reply to post by YouSir
That is utter nonsense.
The claim that the legal definition of "drive" is "to drive a commercial vehicle" has problems with it, not the least that you can't use the
word you are attempting to define to define itself.
Claiming that "drive" only means " operate a commercial vehicle" invariably relies on the idea that the only legal definition of a word is that
found in a law dictionary such as Black's and insists that the only acceptable definition is found in editions of said dictionary that have long been
superseded (e.g. Black's 2nd Edition, 1910).
More recent editions of Black's, the 9th Edition (2009) for example, define "driving" as "the act of directing the course of something, such as an
automobile or a herd of animals" and "driver" as "1. A person who steers and propels a vehicle. 2. A person who herds animals; a drover." No
mention of commercial activity.
All this is beside the point as a definition found in a law dictionary does not override a definition found in a statute such as those found in
California Vehicle Code sections 100-680 or other State vehicle codes.
Your claim that courts have not addressed the whole "I'm not operating a commercial vehicle so I don't need a driver's licence" argument is
In State v. Skurdal (1988) 235 Mont 291, 767 P2d 304, an appeal of a conviction for driving a private non-commercial motor vehicle without a driver's
licence, the Montana Supreme Court dealt with many of the common arguments used by people such as Skurdal to claim a driver's licence is not needed
and regulation of private non-commercial motor vehicle use is unconstitutional, including:
1. The driver's licence requirement
a) encroachment of his absolute rights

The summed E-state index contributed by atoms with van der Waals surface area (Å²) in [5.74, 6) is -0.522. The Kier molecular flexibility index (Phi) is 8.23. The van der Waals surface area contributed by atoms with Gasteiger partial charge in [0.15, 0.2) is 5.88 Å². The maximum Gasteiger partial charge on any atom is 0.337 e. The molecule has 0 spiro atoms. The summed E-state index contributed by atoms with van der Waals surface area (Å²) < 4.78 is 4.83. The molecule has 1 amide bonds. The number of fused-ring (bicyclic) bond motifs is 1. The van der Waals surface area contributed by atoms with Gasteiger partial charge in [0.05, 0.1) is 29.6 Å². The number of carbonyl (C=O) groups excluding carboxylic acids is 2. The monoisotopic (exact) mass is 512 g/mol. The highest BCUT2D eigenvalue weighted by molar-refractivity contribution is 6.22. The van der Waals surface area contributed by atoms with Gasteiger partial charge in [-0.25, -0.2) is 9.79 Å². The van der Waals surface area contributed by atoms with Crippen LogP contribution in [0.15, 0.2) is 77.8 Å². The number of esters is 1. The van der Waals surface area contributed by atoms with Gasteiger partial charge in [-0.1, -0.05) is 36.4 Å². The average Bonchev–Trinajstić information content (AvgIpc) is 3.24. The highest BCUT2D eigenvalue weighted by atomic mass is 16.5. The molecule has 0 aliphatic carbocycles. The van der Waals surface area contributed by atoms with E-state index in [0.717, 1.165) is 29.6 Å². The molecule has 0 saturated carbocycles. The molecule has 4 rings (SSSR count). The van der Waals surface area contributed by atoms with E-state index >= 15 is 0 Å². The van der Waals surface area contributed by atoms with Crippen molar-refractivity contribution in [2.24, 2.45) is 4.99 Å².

b) Right to freedom of travel
c) right to operate a motor vehicle
2. Liberty interests
a) "Free man status"
b) private automobile, noncommercial use
In the Court's decision it ruled the following:
1. it was not "unconstitutional for the state to require him to procure a driver's license before OPERATING a motor vehicle on the public
2. the "notion of right to travel remains wholly separate from the right or privilege to operate a motor vehicle on the public highways in
Montana", citing City of Salina v. Wisden (Utah 1987), 737 P.2d 981, 983, and "Whether it is termed a right or a privilege, one's ability to travel
on public highways is always subject to reasonable regulation by the state in the valid exercise of its police power."; and
3. Skurdal's private automobile non-commercial use argument was baseless in Montana and there was NO LAW in any other jurisdiction to support it
The Montana Supreme Court concluded with "...the issues herein raised are now settled, and any further appeal of them in this Court will be deemed
frivolous." This was due to the fact that Skurdal had been before the same court appealing a similar conviction on the same grounds two years
earlier, in City of Billings v. Skurdal (1986).
The following court cases all cited City of Billings v. Skurdal (1986) and/or State v. Skurdal (1988) in rejecting appeals of convictions for one or
more of driving w/o a driver's licence, operating a motor vehicle w/o liability insurance, not wearing a seatbelt while operating a motor vehicle,
operating an unregistered motor vehicle, and DWI:
1. New Mexico v. Armijo (1987, NM);
2. State v. Deitchler (1991, MT);
3. Jess v. State Dept. of Justice (1992, MT);
4. State v. Folda (1994, MT);
5. State v. Schaible (1994, MT);
6. Tennessee v. Booher (1997, TN);
7. State v. Wilson (1998, MT);
8. City of Billings v Beckman (2002, MT); and
9. Idaho v. Wilder (2003, ID).
None have been appealed to the US Supreme Court.